Philip’s, directed by debutant Alfred Kurian Joseph, is a movie that comes from the same team that made the 2019 movie Helen. While Alfred served as a co-writer in that Mathukutty Xavier film, here, Mathukutty is in the role of the co-writer. Even though the roles have been swapped between the two, in terms of the treatment and feel of the movies, both Philip’s and Helen are pretty similar. Both are ultimately trying to be in that feel-good space, but not through an easy path. While Helen had the advantage of being a survival thriller, Philip’s is closer to the idea of a family. Hence, it depends too much on moments rather than a central event.
The movie is about Philip and his family. His eldest son Basil works in an IT firm, and his daughter Blessy is in Plus Two. Philip has a third child Bitty, who is ten years younger than Blessy. The kids lost their mother in a car accident when Bitty was only two years old. Because of that, all sorts of dysfunctionality are there in that family. What we see in Philip’s is this family’s response when an unprecedented tragedy shakes them up completely.
What is good about Philip’s is that it’s not an overtly sugary feel-good drama that one might find toxically positive. The hurdles in front of the family have palpable pain associated with it. You would empathize with each character at various points in the movie. But the issue is the predictability of the script. Certain plot points and scripting tropes in a way announce to the audience that please do give attention to us, we are all going to play a role in a later stage of this movie. And when all those ingredients started to show up in the film’s second half, even though it wasn’t inducing any kind of cringe, the charm was sort of missing.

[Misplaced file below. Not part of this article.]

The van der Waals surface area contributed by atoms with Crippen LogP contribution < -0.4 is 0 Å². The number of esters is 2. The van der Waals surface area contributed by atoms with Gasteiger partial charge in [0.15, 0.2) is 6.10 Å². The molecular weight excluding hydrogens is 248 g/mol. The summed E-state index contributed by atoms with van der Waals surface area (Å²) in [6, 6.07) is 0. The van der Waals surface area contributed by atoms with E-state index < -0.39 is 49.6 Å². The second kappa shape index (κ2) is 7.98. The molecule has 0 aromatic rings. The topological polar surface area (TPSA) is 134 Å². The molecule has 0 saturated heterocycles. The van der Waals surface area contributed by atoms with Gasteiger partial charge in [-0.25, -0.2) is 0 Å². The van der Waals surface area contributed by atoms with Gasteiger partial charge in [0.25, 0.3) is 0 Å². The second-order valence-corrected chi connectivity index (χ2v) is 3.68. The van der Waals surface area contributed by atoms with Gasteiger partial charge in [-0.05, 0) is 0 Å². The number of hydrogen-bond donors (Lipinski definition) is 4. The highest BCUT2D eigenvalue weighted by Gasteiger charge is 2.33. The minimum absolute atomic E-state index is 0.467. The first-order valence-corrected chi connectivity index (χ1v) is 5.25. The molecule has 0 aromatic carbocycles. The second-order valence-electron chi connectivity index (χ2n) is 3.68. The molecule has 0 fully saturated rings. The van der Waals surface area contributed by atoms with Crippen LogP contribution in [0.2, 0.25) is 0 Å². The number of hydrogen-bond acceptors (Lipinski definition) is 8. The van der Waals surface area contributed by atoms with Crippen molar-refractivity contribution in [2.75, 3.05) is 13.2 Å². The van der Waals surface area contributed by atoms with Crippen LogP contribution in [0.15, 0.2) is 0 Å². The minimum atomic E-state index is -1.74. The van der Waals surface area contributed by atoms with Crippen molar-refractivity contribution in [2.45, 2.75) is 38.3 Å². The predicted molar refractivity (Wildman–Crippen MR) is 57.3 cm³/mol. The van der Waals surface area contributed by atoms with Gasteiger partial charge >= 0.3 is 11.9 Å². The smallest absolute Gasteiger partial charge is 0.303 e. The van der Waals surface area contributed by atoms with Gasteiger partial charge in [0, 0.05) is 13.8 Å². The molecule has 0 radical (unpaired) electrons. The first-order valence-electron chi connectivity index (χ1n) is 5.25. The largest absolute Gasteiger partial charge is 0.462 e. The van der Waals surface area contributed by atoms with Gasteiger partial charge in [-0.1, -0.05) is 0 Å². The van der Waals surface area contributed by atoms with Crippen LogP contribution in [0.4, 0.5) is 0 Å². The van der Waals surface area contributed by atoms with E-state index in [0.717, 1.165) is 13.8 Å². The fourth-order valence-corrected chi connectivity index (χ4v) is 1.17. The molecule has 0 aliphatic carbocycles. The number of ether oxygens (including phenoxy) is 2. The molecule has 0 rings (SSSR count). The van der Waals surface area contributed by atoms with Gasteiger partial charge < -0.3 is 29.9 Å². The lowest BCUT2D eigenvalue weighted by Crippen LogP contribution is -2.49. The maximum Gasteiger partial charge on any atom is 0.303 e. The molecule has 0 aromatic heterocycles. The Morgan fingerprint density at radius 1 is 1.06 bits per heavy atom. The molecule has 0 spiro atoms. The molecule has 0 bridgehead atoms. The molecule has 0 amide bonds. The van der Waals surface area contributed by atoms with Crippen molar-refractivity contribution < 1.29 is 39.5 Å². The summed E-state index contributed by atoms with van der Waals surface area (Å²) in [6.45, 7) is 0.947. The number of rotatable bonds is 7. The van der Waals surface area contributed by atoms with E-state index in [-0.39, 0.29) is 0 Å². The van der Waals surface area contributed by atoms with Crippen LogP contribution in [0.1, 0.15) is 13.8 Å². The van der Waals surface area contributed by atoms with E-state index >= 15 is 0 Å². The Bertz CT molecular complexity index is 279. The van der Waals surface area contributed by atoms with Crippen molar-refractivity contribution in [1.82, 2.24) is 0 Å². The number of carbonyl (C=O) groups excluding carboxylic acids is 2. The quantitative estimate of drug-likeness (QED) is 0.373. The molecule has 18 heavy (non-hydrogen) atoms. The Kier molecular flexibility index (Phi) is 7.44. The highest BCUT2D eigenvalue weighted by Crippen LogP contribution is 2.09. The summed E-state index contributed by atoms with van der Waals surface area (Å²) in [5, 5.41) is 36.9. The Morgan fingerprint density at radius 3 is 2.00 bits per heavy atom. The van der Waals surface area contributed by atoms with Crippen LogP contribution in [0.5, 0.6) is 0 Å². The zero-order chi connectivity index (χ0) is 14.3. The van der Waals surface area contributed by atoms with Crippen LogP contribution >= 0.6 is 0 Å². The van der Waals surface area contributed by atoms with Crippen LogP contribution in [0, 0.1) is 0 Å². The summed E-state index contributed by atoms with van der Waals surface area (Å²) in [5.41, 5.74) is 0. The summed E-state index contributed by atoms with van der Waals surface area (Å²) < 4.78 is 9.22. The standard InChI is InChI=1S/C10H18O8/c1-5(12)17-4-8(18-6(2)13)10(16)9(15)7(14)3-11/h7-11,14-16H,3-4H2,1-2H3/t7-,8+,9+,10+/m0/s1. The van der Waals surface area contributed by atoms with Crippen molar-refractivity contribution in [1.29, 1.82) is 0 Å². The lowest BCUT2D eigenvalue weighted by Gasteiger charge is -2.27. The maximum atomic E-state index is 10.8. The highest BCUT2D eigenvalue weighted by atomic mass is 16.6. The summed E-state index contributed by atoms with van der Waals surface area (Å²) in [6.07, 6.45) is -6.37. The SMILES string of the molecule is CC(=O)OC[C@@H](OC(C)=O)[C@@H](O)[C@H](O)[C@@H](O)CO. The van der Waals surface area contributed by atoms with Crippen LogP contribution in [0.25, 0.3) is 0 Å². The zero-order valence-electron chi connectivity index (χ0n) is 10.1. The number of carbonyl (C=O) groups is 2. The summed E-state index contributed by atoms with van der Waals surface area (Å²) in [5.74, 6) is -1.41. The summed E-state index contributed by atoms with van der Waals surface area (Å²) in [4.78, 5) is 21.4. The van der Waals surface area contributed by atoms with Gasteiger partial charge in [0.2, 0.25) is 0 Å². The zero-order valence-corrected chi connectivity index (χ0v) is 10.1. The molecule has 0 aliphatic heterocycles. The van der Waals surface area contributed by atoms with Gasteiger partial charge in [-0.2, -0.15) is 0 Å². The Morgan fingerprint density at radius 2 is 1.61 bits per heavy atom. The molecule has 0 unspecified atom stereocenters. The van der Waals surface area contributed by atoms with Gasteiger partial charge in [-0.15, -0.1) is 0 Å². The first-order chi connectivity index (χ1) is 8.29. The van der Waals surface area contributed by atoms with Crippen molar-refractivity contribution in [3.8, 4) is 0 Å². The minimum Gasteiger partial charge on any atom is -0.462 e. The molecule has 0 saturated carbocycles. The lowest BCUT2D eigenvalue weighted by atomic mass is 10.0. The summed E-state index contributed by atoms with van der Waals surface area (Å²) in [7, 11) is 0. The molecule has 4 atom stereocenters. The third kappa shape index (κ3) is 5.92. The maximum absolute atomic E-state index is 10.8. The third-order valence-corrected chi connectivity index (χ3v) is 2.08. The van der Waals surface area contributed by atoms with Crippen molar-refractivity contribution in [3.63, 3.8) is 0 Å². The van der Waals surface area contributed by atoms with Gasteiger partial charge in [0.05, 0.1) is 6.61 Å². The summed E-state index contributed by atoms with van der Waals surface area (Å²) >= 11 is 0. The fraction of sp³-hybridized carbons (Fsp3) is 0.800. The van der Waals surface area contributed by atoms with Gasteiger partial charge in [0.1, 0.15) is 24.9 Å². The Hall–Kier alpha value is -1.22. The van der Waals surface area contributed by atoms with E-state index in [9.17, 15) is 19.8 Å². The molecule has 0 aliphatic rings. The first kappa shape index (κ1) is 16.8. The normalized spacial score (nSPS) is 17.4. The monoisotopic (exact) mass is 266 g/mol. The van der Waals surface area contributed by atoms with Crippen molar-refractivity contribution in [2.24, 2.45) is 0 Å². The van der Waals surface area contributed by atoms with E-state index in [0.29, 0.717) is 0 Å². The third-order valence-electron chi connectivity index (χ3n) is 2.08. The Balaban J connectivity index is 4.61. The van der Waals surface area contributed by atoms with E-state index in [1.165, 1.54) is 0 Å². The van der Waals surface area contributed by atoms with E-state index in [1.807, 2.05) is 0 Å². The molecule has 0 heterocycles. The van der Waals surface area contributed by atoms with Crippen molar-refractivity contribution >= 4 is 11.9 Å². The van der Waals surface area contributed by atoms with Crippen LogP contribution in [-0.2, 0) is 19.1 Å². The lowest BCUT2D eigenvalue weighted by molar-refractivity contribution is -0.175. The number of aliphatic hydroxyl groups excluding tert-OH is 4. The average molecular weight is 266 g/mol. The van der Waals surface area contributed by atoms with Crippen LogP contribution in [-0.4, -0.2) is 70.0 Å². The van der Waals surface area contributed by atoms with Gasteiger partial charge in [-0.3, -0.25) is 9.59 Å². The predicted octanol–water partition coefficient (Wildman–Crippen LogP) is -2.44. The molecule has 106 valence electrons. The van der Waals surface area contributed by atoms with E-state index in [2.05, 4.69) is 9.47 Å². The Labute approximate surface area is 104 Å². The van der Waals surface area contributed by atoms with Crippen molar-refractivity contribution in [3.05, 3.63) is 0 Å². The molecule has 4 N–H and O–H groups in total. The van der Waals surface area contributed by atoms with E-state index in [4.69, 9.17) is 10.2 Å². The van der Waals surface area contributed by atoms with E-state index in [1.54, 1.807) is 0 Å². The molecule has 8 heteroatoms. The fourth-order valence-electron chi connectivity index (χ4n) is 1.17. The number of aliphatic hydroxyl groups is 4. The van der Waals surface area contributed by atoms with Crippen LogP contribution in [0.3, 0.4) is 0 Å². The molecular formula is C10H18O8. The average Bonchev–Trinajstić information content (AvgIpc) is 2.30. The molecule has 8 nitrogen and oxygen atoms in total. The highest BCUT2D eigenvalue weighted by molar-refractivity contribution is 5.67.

Mukesh is in a humorous element in the movie’s first half, and he gets to be a bit more vulnerable and gets pushed out of his comfort zone in the second half. Somewhere, I felt some of the mumbling dialogues that refer to his own dialogues from films and life went overboard. Noble Babu Thomas, as Basil, was fine being the elder son with suppressed emotions. But in the scenes where Basil loses the cool, the performance is a bit shaky. Navani Devanand, was really impressive as Blessy. She is the narrator of the story, and she has portrayed a wide range of emotions of that character in a minimal way. Quinn Vipin, as the introverted Bitty, was also good in her role. Even though it wasn’t a challenging role by any means, it was good to see Innocent getting a character that felt like a tribute to the actor.
Alfred had mentioned in the interviews that this is a feel-good family drama, and from the very first visual, the tone is inclined towards making it a more pleasant experience. The usage of colors in the frames, the static and gentle camera movements, etc., establish the lighter mood of the movie to the audience in a subconscious way. On a scene order level, the architecture of the script is pretty convincing as it gives an even priority to the multiple characters who are in the limelight. But when it comes to the detailed script, there is a lack of newness in how things are getting presented. The motivational bits and the gradual recovery are not really creating the same excitement Hisham Abdul Wahab’s tracks managed to attain.
Philip’s is not a creatively lazy film. Despite being that slightly escapist “positive” film, there is a texture of realness to some of the tracks in the movie. Even the movie’s ending focuses on a sense of hope rather than claiming they all lived happily ever after. If the presentation of the sweet twists in the second half had a fresher approach, Philip’s would have been a flawless attempt.
Philip's is not a creatively lazy film. Despite being that slightly escapist "positive" film, there is a texture of realness to some of the tracks in the movie.
Green: Recommended Content
Orange: The In-Between Ones
Red: Not Recommended